Washington, DC -- Globalism is dead. Until historians complete the autopsy, we won't know the exact moment it expired, by my own guess is that it breathed its last on 9/11. The funeral was two days ago in Geneva, when Pascal Lamy, head of the World Trade Organization, declared the Doha round of trade talks dead because "he no longer had hope of overcoming resistance in wealthy countries to sharply reducing domestic protection for their politically powerful farm industries."
Globalism's mainstay was "free trade." But, as Lamy had to admit, globalism's entire fabric of trade agreements has been based on anything but "free." These agreements have allowed U.S. drug companies to forestall competition from more efficient producers in Brazil and India by forcing those countries to copy U.S. protectionist patent laws. They forced Mexico to open its borders to heavily subsidized U.S. grain and meat, creating dissatisfaction that propelled an outsider and populist, Luis Obrador, to within a few thousand votes of Mexico's presidency. Joining the European Union forced the same kind of disadvantage on Polish farmers, which has resulted in a rightwing resurgence that is accompanied by upturns in of nationalism and anti-Semitism.
But now the era of such deals -- and of the belief system that sustained them -- is over. Europe rejected the proposed constitution for the European Union, which was probably the most enlightened of the world's major trade pacts. From Bolivia to the Ukraine, political forces aligned with globalism have been abruptly thrown from power. But what is taking their place is often ugly or chaotic. This is no time for celebration.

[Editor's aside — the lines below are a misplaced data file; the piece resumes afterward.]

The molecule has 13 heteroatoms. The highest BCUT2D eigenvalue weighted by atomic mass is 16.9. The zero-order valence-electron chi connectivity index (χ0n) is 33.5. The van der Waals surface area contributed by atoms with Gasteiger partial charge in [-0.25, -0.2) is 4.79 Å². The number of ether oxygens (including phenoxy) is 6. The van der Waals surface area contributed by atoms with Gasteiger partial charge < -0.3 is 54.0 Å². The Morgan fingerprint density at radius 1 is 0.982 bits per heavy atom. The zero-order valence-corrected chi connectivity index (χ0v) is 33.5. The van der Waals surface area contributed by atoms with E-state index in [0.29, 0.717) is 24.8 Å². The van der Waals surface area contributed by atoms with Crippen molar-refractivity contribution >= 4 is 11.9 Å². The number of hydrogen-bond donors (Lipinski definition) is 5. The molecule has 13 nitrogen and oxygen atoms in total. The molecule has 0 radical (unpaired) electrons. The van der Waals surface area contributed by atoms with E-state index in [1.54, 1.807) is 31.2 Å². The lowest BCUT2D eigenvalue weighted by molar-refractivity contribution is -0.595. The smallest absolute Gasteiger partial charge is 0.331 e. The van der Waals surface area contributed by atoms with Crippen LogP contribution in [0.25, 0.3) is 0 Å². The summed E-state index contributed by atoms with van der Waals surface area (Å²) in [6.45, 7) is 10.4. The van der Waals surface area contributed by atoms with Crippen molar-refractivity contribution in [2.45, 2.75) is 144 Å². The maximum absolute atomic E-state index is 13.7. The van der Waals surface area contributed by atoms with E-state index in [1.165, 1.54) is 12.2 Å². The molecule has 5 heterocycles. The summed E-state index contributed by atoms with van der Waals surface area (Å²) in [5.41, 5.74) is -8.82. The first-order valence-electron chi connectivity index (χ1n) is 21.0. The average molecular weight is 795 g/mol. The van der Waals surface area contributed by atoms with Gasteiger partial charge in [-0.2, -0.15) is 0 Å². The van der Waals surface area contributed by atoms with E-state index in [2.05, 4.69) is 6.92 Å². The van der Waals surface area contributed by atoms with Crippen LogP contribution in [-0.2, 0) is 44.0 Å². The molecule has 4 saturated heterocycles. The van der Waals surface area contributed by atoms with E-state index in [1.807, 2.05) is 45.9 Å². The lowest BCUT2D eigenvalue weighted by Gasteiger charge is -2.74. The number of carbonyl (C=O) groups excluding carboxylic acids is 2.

We need to be clear: What is dead is not the reality of globalization -- the removal of technical barriers to the ever more rapid transmission of information, goods, services, and people. The Internet will not stop spreading. Satellites will still beam Al Jazeera past the censors in places like the Sudan. The thousands of miles of fiber optic cable laid in the 1990s will still make it possible to call anywhere in the world for free on Skype. And Boeing and Airbus will continue competing with new generations of jumbo jets.
No, globalization will not go away. But globalism was different. Globalism was a particular fantasy -- an ideology that promised, when the Cold War ended, that we could all become free and prosperous if only we would worship the speed that new technology made possible and, in particular, that speed with which capital that's been freed from governmental and societal constraints could move. That ideology has collapsed. It just couldn't deliver. It turned out that speed was no substitute for security or dignity. Fetishizing speed turned the world into a global, winner-take-all lottery whose motto was "The race is to the swift, and the devil take the hindmost."
This happens at the very moment when the first genuinely universal global challenge -- climate change -- is reaching a crisis. And it happens at a time when no obvious alternative ideology for ordering the world has appeared. This may be why fundamentalism is on the march. Fundamentalism of all kinds promises an escape from diversity and interconnectedness -- ecological, cultural, or political. Ironically, it offers to shelter people from the one truly modern reality -- that there's no place left to hide.
Fundamentalist ideologies, like globalism, are delusions. But unless we find something more authentic to offer as a way to deal with modern complexity, including the complexities of climate, oil, and energy, things could get much, much worse. It's time for some serious vision and dreaming. As the Chinese proverb reminds us: "You can not prevent the birds of sorrow from flying over your head, but you can prevent them from building a nest in your hair."
It's time to wake up and pay attention.